At least 75 companies receive anonymous, precise location data from apps whose users enable location services. Several of those businesses claim to track up to 200 million mobile devices in the United States about half those in use last year. The database reviewed by The Times ... reveals peoples travels in startling detail, accurate to within a few yards and in some cases updated more than 14,000 times a day. These companies sell, use or analyze the data to cater to advertisers, retail outlets and even hedge funds. Its a hot market, with sales of location-targeted advertising reaching an estimated $21 billion this year. Businesses say their interest is in the patterns, not the identities, that the data reveals. They note that the information apps collect is tied not to someones name or phone number but to a unique ID. But those with access to the raw data including employees or clients could still identify a person without consent. They could follow someone they knew, by pinpointing a phone that regularly spent time at that persons home address. More than 1,000 popular apps contain location-sharing code from such companies. Googles Android system was found to have about 1,200 apps with such code, compared with about 200 on Apples iOS.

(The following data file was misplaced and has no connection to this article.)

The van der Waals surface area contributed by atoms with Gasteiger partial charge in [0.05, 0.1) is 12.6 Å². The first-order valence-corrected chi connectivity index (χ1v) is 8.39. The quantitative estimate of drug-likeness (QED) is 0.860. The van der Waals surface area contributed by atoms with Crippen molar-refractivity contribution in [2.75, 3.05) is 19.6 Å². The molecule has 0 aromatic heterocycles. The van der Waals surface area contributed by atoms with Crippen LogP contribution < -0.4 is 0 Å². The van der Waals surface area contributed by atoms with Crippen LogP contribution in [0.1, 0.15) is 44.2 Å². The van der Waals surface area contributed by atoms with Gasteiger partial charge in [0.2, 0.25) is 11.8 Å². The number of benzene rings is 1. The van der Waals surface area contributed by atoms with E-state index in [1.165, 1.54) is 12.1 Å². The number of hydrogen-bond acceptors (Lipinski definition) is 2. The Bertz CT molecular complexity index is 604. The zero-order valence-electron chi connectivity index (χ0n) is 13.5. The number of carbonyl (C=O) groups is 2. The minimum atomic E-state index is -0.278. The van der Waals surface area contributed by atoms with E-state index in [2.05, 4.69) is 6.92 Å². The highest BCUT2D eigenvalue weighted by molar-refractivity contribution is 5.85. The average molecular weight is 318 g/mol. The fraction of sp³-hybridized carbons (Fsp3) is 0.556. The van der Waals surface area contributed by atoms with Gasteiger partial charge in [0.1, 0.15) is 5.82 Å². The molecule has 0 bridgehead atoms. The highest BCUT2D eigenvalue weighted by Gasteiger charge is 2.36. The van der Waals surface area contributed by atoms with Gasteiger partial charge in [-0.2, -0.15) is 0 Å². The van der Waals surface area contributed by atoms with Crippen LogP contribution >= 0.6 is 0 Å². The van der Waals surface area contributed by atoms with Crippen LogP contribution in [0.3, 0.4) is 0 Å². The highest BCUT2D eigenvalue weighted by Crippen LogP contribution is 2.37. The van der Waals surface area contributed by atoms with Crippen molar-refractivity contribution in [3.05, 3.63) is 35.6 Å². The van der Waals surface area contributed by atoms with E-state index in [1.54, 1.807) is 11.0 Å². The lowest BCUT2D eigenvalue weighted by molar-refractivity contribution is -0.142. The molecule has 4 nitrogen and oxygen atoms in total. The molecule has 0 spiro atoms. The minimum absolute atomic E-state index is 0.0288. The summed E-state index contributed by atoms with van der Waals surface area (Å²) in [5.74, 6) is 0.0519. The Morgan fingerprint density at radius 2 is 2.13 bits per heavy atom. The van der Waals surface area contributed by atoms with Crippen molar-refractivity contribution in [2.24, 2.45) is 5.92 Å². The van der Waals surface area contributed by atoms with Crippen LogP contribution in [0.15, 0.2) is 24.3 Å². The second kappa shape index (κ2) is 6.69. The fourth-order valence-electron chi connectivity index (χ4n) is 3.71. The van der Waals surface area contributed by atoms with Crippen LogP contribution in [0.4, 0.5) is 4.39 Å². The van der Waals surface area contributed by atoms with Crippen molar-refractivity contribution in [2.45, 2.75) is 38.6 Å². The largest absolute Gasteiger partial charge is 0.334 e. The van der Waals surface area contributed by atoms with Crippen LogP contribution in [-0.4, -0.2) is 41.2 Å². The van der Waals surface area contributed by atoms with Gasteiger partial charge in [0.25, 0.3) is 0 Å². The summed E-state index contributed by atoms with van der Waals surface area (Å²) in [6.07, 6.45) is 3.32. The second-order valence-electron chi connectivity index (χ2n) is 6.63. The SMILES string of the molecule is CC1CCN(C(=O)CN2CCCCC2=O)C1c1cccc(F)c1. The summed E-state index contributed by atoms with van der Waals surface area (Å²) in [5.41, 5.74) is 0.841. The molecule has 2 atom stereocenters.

Note: For more along these lines, see concise summaries of deeply revealing privacy news articles from reliable major media sources.


How the Pentagon punished NSA whistleblowers
2016-05-22, The Guardian (One of the UK's leading newspapers)
https://www.theguardian.com/us-news/2016/may/22/how-pentagon-punished-nsa-whi...

By now, almost everyone knows what Edward Snowden did. He leaked top-secret documents revealing that the National Security Agency was spying on hundreds of millions of people. The key to Snowdens effectiveness, according to Thomas Devine, the legal director of the Government Accountability Project (GAP), was that he practised civil disobedience rather than lawful whistleblowing. None of the lawful whistleblowers who tried to expose the governments warrantless surveillance ... had any success, Devine told me. They came forward ... but the government just said, Theyre lying. Were not doing those things. And the whistleblowers couldnt prove their case because the government had classified all the evidence. The NSA whistleblowers were not leftwing peace nuts. They had spent their professional lives inside the US intelligence apparatus devoted, they thought, to the protection of the homeland and defense of the constitution. They were political conservatives, highly educated, respectful of evidence, careful with words. And they were saying, on the basis of personal experience, that the US government was being run by people who were willing to break the law and bend the states awesome powers to their own ends. They were saying that laws and technologies had secretly been put in place that threatened to overturn the democratic governance Americans took for granted and shrink their liberties to a vanishing point.